Sesame Street Cracked the Code (of Ethics)
Some people might consider my generation as jaded. A lot of us are skeptics and are quick to question motives from any entity, whether it be the media, or even a friend. When discussing professional codes of ethics, the first place my thoughts travel to is Sesame Street. Doing good, being honest, and being yourself (which would be equated with independence in the professional world), are alive and well on that show. Here is a video of their morals in action:
Wasn’t that lovely? In reality, no company can be as squeaky clean as big bird but that doesn’t stop them from trying. Companies and organizations make codes of ethics to give themselves a moral compass. After analyzing the different codes of ethics in the advertising and public relations world, you can’t help but think, “Geez, is all of this necessary, can’t they just do right?” In public relations and advertising, the answers aren’t always clear and distinctive yes’s and no’s. Having an ethical road map can help guide a company in making those tough decisions. Many organizations operate under a strict code of ethics but they aren’t without their differences. Here are a few difference that I thought were worth discussing.
Honesty, a topic covered in many, if not all, codes of ethics, is positioned in many different ways. After comparing the different public relations and advertising codes of ethics, what stood out to me the most was IABC’s word choice when describing honesty. The word “refrain” was used when describing the act of avoiding unethical communicators. In a code of ethics, I don’t believe in using words like “refrain,” and “avoid” because those words have a negative connotation. Statements using those words are limiting and for a code of ethics, that shouldn’t be the case. I believe a code of ethics shouldn’t be a like a list a rules hanging on a 5th graders classroom chalkboard. A code of ethics should be a living document that adapts to different situations an organization faces.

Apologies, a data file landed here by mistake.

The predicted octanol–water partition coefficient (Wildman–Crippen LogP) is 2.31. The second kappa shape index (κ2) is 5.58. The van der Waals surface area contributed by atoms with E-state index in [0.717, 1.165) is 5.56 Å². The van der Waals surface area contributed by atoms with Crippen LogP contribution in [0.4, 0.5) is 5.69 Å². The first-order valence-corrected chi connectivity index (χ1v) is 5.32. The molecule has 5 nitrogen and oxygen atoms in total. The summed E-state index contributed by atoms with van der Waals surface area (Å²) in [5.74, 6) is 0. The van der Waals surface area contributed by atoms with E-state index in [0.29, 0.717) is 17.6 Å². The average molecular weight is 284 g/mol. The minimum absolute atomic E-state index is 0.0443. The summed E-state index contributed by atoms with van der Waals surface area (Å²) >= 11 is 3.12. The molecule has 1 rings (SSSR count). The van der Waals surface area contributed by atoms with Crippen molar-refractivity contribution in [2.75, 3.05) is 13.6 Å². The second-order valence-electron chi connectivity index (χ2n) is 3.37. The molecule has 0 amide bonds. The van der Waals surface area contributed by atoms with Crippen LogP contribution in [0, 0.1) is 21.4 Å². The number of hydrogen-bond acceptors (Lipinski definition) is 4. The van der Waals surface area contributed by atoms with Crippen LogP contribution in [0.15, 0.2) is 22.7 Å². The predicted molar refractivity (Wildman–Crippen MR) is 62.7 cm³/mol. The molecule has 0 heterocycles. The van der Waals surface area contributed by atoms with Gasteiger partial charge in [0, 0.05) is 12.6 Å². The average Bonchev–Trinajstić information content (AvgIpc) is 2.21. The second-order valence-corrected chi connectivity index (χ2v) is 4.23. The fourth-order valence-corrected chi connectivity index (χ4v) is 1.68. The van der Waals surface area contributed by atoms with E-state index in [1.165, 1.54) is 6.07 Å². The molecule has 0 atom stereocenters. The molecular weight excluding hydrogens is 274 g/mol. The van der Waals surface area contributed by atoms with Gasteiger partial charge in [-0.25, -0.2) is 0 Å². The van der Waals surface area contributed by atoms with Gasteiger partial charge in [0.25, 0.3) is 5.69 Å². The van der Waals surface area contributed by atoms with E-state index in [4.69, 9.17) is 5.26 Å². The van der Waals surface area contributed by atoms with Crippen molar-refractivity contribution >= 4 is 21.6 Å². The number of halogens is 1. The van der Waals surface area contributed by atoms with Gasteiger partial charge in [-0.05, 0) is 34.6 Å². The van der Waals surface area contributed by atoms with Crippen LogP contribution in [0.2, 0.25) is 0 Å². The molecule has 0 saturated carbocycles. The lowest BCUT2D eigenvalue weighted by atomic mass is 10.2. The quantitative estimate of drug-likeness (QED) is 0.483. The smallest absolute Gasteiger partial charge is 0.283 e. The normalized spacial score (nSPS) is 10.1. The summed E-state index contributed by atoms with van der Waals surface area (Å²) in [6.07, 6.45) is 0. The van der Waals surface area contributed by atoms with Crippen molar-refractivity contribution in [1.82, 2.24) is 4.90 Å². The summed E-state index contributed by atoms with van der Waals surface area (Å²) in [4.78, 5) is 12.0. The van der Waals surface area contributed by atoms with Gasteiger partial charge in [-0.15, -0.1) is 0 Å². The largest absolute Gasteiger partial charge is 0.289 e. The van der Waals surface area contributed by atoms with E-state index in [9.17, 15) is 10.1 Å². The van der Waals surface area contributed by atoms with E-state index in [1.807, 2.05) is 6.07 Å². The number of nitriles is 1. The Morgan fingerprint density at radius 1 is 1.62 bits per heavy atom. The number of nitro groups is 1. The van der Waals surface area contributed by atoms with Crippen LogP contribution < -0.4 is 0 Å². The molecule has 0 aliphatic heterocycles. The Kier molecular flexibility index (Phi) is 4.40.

Concerning honesty, IABC goes on to say,“be honest not only with others but also, and most importantly, with yourselves as individuals. Seek the truth and speak that truth first to yourself.” I think they may have taken a chapter out of the Sesame Street song. Many employees adhere to an organizational code of ethics and forget about their own. What the organization may see as ethical, you may not. It’s important to keep your own personal ethics intact when working in an organization.
I was a little surprised to see independence wasn’t discussed by the Arthur Page Society, Council of PR Firms, Global Alliance, and the IABC. Only NIRI and PRSA touch on independence. What that tells me is some organizations are weary of instilling the idea of independence in their employees. With the concept of independence comes autonomy and for some organizations, they feel that is dangerous. Some organizations don't trust their employees self morals and values. I feel the issue of independence should always be addressed because people are unique and are their own person.
Free Flow of Information
I unwaveringly feel all codes of ethics should touch on the concept of free flow of information. This issue is constantly dealt with in the media on a daily basis. Companies and organizations have destroyed themselves by omitting information. One thing that has been drilled into my brain about the media is that nothing is hidden forever. Skeletons are found in every closet of the dishonest. It’s only a matter of time before those secrets are revealed.
My Favorite Code (I bet you could guess)
Of all the codes of ethics, I believe in the PRSA code of ethics the most. It may be because I have close to 30 copies of it laying around in my apartment, but I do believe it is the most comprehensive and all encompassing code of ethics out there for PR professionals. The public relations field is constantly scrutinized for unethical behavior. Quite frankly, it sucks. Many people believe PRSA has the most comprehensive code of ethics because we need it the most. I believe we have it for ourselves and for the public. We say a lot in class, “If the public has a problem, you have a problem.” In this case, we know we act by a code of ethics, with the PRSA code of ethics available to everyone, now the public knows too.